By the 1870s, calls for school integration could not be ignored, and in 1871, amid rampant Blade editorials (Williams, 14-15), Toledo school board members voted in favor of desegregation.  Interestingly, this gets represented simply in dominant culture history, such as WGTE’s (2018) documentary, Toledo stories: A chance for every child, as Toledo’s desegregating voluntarily and relatively early, i.e., before desegregation was required by law. Absent from that dominant culture narrative but documented by Williams (1977) and Musteric (1998) is the hard work Black Toledoans put into making desegregation happen.  Also absent is the resistance from the white Toledoan school board and the continuation of de facto segregation in Toledo, throughout the 20th century and into the present, through housing patterns and school board policies.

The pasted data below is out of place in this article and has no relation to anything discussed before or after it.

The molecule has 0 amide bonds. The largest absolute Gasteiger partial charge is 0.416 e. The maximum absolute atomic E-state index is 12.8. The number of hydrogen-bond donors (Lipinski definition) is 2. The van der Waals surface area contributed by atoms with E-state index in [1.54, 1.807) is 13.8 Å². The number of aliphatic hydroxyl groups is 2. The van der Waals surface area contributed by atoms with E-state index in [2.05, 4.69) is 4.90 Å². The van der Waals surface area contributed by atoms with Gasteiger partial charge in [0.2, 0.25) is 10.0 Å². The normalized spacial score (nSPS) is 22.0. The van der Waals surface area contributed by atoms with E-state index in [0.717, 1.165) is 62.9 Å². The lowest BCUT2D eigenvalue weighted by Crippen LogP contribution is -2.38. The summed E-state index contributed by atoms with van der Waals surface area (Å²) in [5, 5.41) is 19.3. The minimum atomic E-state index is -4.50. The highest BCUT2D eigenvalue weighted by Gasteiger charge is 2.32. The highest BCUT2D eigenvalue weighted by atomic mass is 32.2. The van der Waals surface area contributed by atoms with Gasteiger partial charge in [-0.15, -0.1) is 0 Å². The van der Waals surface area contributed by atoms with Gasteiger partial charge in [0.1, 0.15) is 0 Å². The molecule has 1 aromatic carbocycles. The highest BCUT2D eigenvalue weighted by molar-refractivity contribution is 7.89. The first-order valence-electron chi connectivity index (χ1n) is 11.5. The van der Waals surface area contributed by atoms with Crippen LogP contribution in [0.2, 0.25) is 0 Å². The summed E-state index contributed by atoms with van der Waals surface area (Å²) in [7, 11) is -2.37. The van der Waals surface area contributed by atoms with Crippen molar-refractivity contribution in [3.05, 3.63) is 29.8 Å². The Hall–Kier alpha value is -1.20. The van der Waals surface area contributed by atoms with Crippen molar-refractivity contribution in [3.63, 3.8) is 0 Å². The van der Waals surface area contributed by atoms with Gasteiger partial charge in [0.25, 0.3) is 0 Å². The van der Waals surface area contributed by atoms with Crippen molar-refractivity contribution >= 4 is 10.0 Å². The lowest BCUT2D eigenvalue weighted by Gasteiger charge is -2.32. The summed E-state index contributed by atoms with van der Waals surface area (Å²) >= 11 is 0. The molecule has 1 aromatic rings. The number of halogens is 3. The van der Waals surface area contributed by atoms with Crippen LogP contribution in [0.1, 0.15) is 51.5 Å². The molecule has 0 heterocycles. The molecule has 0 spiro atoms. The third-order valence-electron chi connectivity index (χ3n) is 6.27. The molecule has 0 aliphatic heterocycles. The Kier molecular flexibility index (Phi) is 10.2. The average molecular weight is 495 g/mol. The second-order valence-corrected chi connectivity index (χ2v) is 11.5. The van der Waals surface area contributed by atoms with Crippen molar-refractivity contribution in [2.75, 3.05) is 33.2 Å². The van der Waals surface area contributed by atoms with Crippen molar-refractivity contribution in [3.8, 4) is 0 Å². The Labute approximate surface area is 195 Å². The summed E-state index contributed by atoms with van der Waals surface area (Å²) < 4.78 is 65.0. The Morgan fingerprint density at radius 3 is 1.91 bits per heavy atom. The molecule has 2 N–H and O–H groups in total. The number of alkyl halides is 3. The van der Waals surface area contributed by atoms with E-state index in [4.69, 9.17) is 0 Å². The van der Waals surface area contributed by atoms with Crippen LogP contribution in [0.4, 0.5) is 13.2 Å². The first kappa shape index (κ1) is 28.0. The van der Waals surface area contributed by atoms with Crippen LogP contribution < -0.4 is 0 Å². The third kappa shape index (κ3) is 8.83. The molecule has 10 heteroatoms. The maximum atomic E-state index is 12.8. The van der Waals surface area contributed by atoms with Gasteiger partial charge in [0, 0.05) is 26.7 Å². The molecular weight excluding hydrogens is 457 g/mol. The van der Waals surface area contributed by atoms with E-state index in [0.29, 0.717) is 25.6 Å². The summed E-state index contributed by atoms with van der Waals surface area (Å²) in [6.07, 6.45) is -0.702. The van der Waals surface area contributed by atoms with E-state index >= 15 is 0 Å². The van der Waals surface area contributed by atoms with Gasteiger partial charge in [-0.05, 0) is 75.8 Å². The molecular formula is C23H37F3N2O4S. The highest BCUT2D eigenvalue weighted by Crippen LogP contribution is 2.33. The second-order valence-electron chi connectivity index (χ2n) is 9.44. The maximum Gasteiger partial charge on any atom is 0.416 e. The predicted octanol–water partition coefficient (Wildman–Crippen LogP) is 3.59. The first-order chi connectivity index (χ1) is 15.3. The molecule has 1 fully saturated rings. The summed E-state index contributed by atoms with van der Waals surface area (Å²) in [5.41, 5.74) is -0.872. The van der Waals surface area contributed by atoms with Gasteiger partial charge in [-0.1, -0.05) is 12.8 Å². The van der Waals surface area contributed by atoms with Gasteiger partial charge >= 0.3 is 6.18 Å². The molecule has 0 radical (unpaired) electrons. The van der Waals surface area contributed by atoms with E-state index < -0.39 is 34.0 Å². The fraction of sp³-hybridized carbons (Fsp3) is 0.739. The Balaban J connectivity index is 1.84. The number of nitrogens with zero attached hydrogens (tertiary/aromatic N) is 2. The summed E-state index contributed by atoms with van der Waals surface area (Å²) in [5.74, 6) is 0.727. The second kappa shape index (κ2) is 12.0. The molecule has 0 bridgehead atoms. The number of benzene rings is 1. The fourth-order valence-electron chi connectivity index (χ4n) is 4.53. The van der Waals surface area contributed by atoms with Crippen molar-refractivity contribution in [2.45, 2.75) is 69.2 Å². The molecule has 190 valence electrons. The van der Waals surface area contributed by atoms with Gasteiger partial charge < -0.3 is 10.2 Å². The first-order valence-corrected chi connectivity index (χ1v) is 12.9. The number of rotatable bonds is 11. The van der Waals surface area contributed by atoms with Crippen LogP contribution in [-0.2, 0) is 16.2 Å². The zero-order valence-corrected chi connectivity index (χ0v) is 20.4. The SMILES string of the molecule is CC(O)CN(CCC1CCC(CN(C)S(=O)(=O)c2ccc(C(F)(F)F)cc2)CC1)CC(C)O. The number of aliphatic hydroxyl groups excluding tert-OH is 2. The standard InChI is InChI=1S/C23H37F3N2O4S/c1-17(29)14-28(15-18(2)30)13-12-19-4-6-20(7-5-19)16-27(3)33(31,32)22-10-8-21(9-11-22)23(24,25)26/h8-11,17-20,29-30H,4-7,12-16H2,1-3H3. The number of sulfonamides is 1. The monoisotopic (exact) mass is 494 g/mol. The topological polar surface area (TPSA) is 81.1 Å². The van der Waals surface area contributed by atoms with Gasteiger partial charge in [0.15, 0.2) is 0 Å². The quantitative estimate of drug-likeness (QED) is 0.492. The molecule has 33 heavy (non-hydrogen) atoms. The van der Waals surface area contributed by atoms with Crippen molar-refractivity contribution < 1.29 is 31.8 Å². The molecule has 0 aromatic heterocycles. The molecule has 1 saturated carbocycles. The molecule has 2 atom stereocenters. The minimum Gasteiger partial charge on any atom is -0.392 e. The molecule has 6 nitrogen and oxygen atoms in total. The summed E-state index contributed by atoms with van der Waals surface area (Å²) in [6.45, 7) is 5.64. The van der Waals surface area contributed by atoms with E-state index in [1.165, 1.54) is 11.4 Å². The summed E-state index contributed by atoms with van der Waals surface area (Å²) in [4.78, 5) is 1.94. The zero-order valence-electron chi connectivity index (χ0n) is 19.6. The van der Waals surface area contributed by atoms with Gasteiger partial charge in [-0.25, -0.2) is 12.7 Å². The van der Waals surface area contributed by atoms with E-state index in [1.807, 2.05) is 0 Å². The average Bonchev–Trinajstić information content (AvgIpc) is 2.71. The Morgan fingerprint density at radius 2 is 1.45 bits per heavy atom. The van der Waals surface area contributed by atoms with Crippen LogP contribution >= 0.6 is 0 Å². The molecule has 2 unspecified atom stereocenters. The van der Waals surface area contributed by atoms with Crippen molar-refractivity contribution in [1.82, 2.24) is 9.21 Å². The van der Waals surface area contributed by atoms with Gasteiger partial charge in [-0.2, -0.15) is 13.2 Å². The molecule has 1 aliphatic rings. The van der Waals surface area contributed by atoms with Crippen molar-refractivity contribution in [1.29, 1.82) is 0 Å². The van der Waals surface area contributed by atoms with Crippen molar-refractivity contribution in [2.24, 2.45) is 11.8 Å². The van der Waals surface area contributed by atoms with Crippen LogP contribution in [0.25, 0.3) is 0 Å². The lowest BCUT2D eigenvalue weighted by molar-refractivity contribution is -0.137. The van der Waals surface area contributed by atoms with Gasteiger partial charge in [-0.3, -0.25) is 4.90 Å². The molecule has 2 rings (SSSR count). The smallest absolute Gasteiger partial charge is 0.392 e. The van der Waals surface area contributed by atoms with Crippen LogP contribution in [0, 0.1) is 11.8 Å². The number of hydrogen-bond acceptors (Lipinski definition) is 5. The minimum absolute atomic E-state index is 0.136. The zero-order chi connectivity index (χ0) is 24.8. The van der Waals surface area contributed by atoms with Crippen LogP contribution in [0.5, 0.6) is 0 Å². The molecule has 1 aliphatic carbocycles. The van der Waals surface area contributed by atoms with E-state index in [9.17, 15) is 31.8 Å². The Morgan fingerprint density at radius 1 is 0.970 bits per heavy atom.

In its broader context, Toledo was indeed in some ways progressive for that time.  According to Musteric (1998), at the same time Toledo was officially desegregating its schools, the Ohio Legislature revision of school laws in 1873 provided for continued segregation. In 1878, Ohio Legislature further revised school laws, specifying districts must furnish Blacks with schooling for same term as whites retained segregation as an option.  Finally, in 1887, the State of Ohio legally abolished segregation and repealed the Black Laws.

As most of us know, the 19th century concludes with a reaffirmation of segregation and endorsement of white supremacy in the form of the U.S. Supreme Court’s decision in Plessy vs. Ferguson establishing the “separate but equal” doctrine that supported Jim Crow de facto segregation for the next half century and beyond.